In Europe, the crypto surveillance regime is even more extreme. Recently, EU lawmakers provisionally agreed that all cryptocurrency transactions that involve crypto-asset service providers (CASPs), such as Coinbase, trigger the EU’s version of the Travel Rule, regardless of the dollar amount of the transaction. This means that if a European self-hosted wallet user cashed out their crypto holdings for euros using Coinbase, then law enforcement could ask Coinbase to hand over that self-hosted wallet user’s name, crypto wallet public address, and transaction data.
Although such a request may seem innocuous at first glance, it is far from harmless in reality. Once law enforcement agencies possess this trifecta of data, they can trace almost every future transaction connected to that user’s public address on open blockchains without the need for a search warrant, subpoena, national security letter (NSL), or similar information request from financial institutions. The United States would be wise not to follow Europe’s troubling lead.
Instead of destroying privacy in the cryptocurrency payment system, the U.S. government should ensure that certain cryptocurrency-related transactions remain private, for three principal reasons:
First, the application of the Travel Rule and Recordkeeping Rule to self-hosted wallets is not practical. Self-hosted wallet users are individuals, not entities, who would be overly burdened to collect, store, and report the significant required transaction data. While banks may have the resources to meet this compliance burden, the majority of individual self-hosted wallet users would not. Although the technology underpinning self-hosted wallets could theoretically be programmed to collect, store, and report transaction data, this prospect creates another incentive for malicious actors to attack self-hosted wallets. This vulnerability would necessitate that individual self-hosted wallet providers and users take additional measures, such as incorporating quantum-resistant features to protect a user’s digital assets and identity, which could translate to costs that create unintended barriers to entry for individuals who want to transact using crypto.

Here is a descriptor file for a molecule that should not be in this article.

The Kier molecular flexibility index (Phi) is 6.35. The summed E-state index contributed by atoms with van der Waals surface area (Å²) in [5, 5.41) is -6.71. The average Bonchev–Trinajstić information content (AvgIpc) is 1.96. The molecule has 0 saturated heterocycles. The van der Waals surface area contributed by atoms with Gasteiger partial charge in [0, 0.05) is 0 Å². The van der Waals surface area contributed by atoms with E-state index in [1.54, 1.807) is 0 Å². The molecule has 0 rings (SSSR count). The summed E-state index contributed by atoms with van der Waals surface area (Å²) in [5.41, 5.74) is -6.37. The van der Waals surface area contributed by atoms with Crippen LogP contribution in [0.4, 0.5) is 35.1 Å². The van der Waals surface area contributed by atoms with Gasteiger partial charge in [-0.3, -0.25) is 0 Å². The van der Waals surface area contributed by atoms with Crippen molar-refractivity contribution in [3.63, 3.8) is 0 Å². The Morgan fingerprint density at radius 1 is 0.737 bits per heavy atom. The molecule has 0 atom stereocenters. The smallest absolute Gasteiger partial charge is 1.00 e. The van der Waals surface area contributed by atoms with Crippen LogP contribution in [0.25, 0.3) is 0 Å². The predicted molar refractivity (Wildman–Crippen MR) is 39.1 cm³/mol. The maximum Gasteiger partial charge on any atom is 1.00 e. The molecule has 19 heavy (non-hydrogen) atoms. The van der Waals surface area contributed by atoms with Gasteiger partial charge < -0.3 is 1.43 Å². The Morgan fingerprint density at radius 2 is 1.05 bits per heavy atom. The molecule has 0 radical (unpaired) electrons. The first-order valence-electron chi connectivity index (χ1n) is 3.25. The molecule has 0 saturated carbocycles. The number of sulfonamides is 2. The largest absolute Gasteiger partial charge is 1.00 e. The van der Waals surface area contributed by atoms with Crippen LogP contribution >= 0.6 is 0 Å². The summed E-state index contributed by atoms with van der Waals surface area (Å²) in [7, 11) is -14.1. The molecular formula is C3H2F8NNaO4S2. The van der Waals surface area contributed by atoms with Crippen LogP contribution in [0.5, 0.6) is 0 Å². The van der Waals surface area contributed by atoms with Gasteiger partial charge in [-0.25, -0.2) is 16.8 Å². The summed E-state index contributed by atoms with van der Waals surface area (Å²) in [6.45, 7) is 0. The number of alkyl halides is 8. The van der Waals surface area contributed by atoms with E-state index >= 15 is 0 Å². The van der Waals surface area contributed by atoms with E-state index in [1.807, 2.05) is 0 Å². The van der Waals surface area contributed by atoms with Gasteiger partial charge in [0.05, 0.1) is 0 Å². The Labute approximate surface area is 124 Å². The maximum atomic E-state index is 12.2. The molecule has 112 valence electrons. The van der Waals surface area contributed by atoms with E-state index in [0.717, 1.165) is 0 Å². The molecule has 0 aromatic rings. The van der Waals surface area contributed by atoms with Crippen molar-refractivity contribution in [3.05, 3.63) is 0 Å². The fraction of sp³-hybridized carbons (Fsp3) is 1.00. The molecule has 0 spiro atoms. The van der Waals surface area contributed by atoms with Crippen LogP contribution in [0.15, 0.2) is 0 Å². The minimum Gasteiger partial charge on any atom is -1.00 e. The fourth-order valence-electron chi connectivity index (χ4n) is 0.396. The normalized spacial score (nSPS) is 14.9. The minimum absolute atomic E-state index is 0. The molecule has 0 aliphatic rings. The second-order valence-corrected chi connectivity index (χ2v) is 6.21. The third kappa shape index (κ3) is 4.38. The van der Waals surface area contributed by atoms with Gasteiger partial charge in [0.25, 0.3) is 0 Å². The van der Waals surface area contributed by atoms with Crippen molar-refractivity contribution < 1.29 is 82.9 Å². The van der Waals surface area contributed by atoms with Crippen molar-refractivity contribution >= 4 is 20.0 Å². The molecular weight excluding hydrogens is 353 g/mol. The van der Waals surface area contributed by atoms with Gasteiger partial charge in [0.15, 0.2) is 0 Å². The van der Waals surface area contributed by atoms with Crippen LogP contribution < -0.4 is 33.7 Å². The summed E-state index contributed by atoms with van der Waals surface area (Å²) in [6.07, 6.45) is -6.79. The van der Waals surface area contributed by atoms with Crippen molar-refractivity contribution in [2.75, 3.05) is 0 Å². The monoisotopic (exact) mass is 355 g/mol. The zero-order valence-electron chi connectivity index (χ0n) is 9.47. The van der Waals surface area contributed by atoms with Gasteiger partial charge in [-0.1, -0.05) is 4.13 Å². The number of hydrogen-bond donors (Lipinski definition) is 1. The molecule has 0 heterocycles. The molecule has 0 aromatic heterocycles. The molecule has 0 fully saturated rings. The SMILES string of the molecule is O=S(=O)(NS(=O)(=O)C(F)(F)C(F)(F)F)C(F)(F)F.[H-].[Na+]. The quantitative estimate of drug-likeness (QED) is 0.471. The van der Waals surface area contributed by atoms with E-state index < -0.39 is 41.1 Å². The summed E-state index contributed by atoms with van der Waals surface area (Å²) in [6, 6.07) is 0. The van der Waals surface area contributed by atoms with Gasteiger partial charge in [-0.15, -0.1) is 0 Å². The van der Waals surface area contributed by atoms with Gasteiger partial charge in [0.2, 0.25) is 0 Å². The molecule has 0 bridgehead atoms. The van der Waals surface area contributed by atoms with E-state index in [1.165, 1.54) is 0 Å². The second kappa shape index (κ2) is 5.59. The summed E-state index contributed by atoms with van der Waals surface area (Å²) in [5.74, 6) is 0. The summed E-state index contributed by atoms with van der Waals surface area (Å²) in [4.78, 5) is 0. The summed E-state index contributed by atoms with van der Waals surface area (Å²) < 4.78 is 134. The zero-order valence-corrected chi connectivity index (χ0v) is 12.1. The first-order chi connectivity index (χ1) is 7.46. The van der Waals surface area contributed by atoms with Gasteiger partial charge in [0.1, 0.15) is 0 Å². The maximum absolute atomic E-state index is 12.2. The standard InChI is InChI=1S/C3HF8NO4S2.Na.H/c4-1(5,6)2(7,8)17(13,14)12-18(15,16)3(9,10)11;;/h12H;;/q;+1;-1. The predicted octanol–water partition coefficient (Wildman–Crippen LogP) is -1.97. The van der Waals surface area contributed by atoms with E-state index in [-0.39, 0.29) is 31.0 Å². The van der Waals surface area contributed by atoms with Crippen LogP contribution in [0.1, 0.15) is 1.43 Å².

Second, mass surveillance of self-hosted wallet activity is not necessary. The Travel Rule and Recordkeeping Rule were implemented in order to help law enforcement and federal agencies identify bad actors and protect U.S. national security. However, financial crime is less pervasive domestically than what one might assume. For example, FinCEN reported that 17,000 of approximately 1.29 million transactions that were included in a terrorist-financing analytics dataset involved transactions within the United States. While this number is still substantial, it represents only 1.3% of transactions within an already-suspected subset of FinCEN data — the likes of which would no doubt receive intense scrutiny — and an even smaller percentage of the vast number of normal digital transactions that are conducted domestically on a daily basis.
Furthermore, from a global perspective, although the overall volume of illicit cryptocurrency activity has increased, it has actually reached an all-time low as a share of all cryptocurrency transactions. For example, Chainalysis, a trusted provider of blockchain data to government agencies and financial institutions, noted in its 2022 Crypto Crime Report that transactions involving illicit cryptocurrency addresses only made up approximately 0.15% of all cryptocurrency transaction volume in 2021. The Chainalysis report also noted that cryptocurrency money-laundering activity is heavily concentrated among a small group of service providers that are located in high-risk jurisdictions. Similarly, ransomware attacks have primarily been linked to Iran, North Korea, China, and Russia. These exploits typically involve hundreds of millions of dollars, not your everyday transactions that amount to a weekly trip to the grocery store.